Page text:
IHR Monitoring and Evaluation Framework
The IHR Monitoring and Evaluation Framework provides an overview of approaches to review implementation of country core public health capacities under the IHR (2005). The Framework ensures the mutual accountability of States Parties and the Secretariat for global public health security through transparent reporting and dialogue.
Under the International Health Regulations(IHR) 2005 all States Parties are required to have or develop and maintain minimum core public health capacities to implement the IHR (2005), and report the status of implementation annually, as stipulated in Article 54 of the Regulations.
The formal submission of data from State Parties to the WHO via the IHR annual reports is very important and will be used as the basis for:
- reporting to the World Health Assembly, on the status of implementation of these Regulations;
- informing the GPW 13 indicator on emergency preparedness; and
- informing UN SDG Goal 3 for indicator 3.d.1 – International Health Regulations (IHR) capacity and health emergency preparedness.
Detailed information on 2019 and previous years up to 2010 of the IHR annual reporting by State Parties are primarily published and available on e-SPAR platform and also at the WHO Global Health Observatory website
The Joint External Evaluation (JEE) is part of the IHR Monitoring and Evaluation Framework and is a voluntary, multi-sectoral process to assess country capacity to prevent, detect, and rapidly respond to public health risks. The JEE allows countries to identify the most urgent needs within their health security system; to prioritize opportunities for enhanced preparedness, detection and response capacity, including setting national priorities; and to allocate resources based on the findings.
An After Action Review (AAR) is a qualitative review of actions taken to respond to an event as a means of identifying best practices, lessons and gaps in a country’s public health emergency preparedness and response capacity as part of a process of continual improvement and collective learning. Key stakeholders such as responders and decision-makers have the opportunity to reflect on what happened during the response, and share experiences to critically and systematically review what was in place before the response, what happened during the response, what went well and less well, why events occurred as they did, and how to institutionalize best practices and improve on gaps observed. Ultimately, the goal of the AAR is for individual and collective learning to be better prepared for the next public health event or emergency. AARs are conducted through the different formats of the AAR: Debrief AAR; Working group AAR; Key informant interview AAR; and Mixed-method AAR. For more information, please go to the official AAR WHO webpage.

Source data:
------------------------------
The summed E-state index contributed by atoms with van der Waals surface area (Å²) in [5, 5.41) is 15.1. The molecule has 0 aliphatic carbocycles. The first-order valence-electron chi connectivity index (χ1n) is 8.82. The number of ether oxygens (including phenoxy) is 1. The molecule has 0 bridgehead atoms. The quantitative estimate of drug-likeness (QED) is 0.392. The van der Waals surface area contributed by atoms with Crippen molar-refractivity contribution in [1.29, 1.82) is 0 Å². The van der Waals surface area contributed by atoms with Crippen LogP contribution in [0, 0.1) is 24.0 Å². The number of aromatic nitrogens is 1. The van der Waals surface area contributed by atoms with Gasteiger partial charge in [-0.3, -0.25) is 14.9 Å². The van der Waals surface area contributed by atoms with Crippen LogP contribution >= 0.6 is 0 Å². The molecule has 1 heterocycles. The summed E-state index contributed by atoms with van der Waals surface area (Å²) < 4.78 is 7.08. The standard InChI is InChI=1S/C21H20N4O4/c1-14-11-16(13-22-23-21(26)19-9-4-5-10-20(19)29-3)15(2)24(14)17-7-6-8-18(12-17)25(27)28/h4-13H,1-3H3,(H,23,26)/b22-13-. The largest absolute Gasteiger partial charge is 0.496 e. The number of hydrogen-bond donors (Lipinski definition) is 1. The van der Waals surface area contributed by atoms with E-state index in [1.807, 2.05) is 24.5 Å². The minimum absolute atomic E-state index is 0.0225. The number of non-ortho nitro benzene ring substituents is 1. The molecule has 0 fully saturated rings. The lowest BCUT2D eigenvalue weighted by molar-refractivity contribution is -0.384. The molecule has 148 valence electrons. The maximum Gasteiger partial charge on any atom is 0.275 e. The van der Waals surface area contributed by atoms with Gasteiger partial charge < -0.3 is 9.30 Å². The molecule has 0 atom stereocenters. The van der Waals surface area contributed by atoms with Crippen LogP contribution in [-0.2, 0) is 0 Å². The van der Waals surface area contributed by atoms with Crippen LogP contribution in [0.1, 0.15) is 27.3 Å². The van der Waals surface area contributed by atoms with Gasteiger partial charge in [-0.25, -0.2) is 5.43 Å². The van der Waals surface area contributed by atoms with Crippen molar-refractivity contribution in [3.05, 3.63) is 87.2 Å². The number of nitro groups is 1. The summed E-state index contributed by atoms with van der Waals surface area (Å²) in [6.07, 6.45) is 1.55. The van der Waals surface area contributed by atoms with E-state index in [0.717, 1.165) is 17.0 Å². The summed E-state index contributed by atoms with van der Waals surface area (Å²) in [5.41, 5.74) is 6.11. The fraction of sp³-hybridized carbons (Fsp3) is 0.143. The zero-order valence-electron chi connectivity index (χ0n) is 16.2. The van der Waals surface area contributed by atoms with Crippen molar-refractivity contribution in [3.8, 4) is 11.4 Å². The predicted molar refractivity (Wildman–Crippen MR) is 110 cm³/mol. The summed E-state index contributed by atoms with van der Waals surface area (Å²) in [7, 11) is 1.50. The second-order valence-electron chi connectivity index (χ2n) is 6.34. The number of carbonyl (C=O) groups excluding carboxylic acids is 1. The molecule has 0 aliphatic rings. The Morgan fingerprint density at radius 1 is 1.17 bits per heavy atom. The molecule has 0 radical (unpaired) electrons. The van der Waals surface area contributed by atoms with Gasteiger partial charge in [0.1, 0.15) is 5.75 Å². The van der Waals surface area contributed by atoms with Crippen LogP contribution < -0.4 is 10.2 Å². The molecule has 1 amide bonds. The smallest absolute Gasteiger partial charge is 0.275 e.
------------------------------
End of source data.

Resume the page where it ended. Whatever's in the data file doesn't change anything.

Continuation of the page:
A simulation exercise is a form of practice, training, monitoring or evaluation of capabilities, involving the description or simulation of an emergency to which a described or simulated response is made. Simulation exercises can develop and assess preparedness and response plans, procedures and systems for all hazards and capabilities. WHO defines different types of exercises, including discussion-based table top exercises as well as operations-based exercises such as drills, functional exercises and field/full scale exercises. Specifically, simulation exercises aim to:
Assess plans and procedures, operational guidelines and standard operating procedures;
Assess interoperability between these plans and procedures;
Reveal planning weaknesses and resource gaps
Improve coordination and collaboration;
Clarify roles and responsibilities;
Practice and clarify chain of command;
Develop knowledge and skills for emergency response;
Familiarize staff with new functions and equipment
Gain recognition and trust in the emergency management processes.
In light of the protracted and unpredictable nature of the COVID-19 pandemic, countries may wish to conduct periodic reviews during the event so they can continue to reflect on the ongoing response and revise national and subnational response strategies and plans as needed to change the trajectory of the epidemic. WHO, having recognized this need, developed the Guidance for conducting a Country COVID-19 intra-action review (IAR) and accompanying tools. A Country COVID-19 Intra-Action Review (IAR) is a country-led facilitated process that allows stakeholders of the ongoing COVID-19 response to review the functional capacities of public health and emergency response systems at the national or subnational levels to identify best practices, gaps and lessons learned, and propose corrective measures and actions for immediate remediation or sustained improvement of the COVID-19 outbreak response. Although not an official component of the IHRMEF, intra-action reviews have been issued as one of the temporary recommendations to State Parties during the fourth meeting of the International Health Regulations (2005) Emergency Committee regarding the outbreak of coronavirus disease (COVID-19) convened by the WHO Director-General on 31 July 2020. Moving forward, there is also the opportunity to use intra-action reviews for other protracted public health events beyond COVID-19.